I’m often asked “why did my system get infected when I had the latest system updates and anti-virus enabled?” Well, a fundamental concept behind security products is they can only look for so many things or use so many detection techniques before they must permit traffic. This means your defenses will fail if an attack uses a method that your detection system can’t see or scanner does not have an existing signature to scan against. This is why attackers hide exploits using techniques such as obfuscation to bypass security detection. Continue reading
To summarize what this bad boy does, it is a small portable attack tool that can run things such as Karma used to spoof trusted SSIDs and SSL strip to remove trusted connections while sniffing traffic. So for example, lets say your home network is PUPPYDOG123. When you’re at home, your wireless devices will look for PUPPYDOG123 and connect if they see it. When the pineapple is present and running Karma, it can say back “Hey, I’m PUPPYDOG123 … connect to me”. Your device will think its your network and connect. Traffic will go through the Pineapple so you think you are on a trusted network however the pineapple is between aka a man-in-the-middle attack. Continue reading
If you are familiar with penetration tools, then you should know Metasploit. For those that love GUIs, there is a fantastic open source GUI management for Metasploit known as Armitage (found HERE). The same developers of Armitage created a more advanced penetration testing package for a $2,500 annual cost. The tool is called cobalt Strike (CS) and can be downloaded at www.advancedpentest.com for a 21day trail. They also have a 4-hour lab that lets you try out the core cobalt Strike features. It is worth spending the time to test the tool and get some lab time even though the lab itself is is pretty easy. Continue reading
A coworker of mine, Tom Cross, was featured on CBS Atlanta regarding a case where a newscast member had her credit card information stolen. An interesting aspect of this situation is the criminals obtained the card number while the victim was in another city holding the authentic card. It is undetermined how the criminals stole the card number to create the duplicate but the motive clear … purchase giftcards until the credit card account becomes locked. Continue reading
Aamir Lakhani wrote a overview of how to perform a ssl strip attack. The original post can be found HERE
Before beginning the lab, make sure you have Backtrack 5 R3 VM imported into VMWare Player/Workstation/Server/Fusion, or what ever Virtual machine environment you have chosen to utilize.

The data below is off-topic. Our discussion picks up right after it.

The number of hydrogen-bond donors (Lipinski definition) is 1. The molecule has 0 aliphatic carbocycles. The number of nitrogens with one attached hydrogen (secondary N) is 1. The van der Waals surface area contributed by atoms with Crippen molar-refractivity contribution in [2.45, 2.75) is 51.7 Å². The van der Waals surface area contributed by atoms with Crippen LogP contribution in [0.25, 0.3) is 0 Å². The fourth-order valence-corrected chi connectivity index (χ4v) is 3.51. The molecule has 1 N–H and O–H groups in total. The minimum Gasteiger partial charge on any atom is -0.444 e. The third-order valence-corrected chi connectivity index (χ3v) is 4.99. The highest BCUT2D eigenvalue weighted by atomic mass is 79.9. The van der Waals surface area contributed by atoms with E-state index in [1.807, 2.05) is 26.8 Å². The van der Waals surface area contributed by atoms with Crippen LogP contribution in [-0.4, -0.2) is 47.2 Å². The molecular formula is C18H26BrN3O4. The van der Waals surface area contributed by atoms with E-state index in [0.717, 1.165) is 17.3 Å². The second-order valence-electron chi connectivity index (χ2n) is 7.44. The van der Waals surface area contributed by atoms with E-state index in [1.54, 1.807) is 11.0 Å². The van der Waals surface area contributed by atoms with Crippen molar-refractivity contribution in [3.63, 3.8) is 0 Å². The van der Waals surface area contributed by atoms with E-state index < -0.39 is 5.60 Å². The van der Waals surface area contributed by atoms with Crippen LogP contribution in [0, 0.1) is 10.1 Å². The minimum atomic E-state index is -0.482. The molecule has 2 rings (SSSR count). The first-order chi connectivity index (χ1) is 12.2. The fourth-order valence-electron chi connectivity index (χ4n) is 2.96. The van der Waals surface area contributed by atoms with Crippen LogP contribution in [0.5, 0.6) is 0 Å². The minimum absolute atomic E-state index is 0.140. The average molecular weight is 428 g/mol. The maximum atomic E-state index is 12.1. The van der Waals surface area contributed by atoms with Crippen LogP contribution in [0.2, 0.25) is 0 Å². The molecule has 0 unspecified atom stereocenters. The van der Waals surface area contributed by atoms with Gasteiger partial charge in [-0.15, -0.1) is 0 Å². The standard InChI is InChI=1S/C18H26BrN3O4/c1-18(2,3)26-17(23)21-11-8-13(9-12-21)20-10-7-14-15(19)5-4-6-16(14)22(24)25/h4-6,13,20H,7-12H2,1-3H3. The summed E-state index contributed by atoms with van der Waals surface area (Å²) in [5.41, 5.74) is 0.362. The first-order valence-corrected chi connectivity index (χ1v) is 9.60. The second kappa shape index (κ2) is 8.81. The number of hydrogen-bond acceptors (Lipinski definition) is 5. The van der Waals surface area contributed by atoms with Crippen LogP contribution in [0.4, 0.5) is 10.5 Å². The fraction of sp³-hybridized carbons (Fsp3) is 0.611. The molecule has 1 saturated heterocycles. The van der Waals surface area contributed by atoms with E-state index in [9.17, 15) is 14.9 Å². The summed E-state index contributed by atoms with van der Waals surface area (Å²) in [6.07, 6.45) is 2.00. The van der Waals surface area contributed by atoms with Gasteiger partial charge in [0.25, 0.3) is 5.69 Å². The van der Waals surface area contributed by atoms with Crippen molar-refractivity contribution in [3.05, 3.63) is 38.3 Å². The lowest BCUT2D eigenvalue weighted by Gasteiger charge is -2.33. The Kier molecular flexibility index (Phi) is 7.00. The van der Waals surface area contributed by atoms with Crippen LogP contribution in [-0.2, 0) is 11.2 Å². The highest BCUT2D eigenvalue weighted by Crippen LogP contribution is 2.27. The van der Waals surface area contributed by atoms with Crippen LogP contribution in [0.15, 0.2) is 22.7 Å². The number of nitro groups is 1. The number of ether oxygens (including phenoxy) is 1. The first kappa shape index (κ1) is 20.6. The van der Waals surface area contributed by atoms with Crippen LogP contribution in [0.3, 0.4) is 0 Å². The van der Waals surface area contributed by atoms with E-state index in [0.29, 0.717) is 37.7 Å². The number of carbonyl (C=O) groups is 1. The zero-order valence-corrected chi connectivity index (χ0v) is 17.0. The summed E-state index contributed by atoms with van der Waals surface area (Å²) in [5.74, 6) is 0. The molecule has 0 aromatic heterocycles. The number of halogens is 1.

The following is an excerpt from the VMWare “Getting started with VMWare Player” VMWare Player 4.0 user guide. Continue reading
Thanks to my guest writer Kyle Olson for this post. Kyle’s bio is below.
Security breaches on your website hosting servers and any other server based online assets are no laughing matter. Suffering one of these breaches can mean anything from the theft of data for fraud related purposes to the total destructive erasure of all your information just for the fun of it (Hackers aren’t exactly known for always being motivated by money) Continue reading
Last year Aamir Lakhani and Joseph Muniz developed a fake identity known as Emily Williams with the purpose of compromising a specific target using social media. We created Emily Williams based on research from Robin Sage, which showcased how a fake identity could obtain sensitive information from social media resources. We wondered if a similar approach could be used for targeted attacks and developed Emily Williams for that purpose. More information on developing Emily Williams via Part 1 of this project can be found HERE. Continue reading
Disclaimer: This post has been modified to exclude specific subjects not approved for public viewing
Emily Williams and Robin Sage
Emily Williams and Robin Sage don’t exist in the real world. They are fake social network accounts designed to obtain sensitive information. Robin Sage was created in late 2009 to obtain information from intelligence on US military personnel. Her story was presented at the Black Hat hacker conference upsetting many people by exposing the type of sensitive data provided over social networks. Joey Muniz and Aamir Lakhani decided to go one-step further and ask the hard question: “what else can happen outside of data being leaked over social networks”. We decided to find out using Emily Williams. Continue reading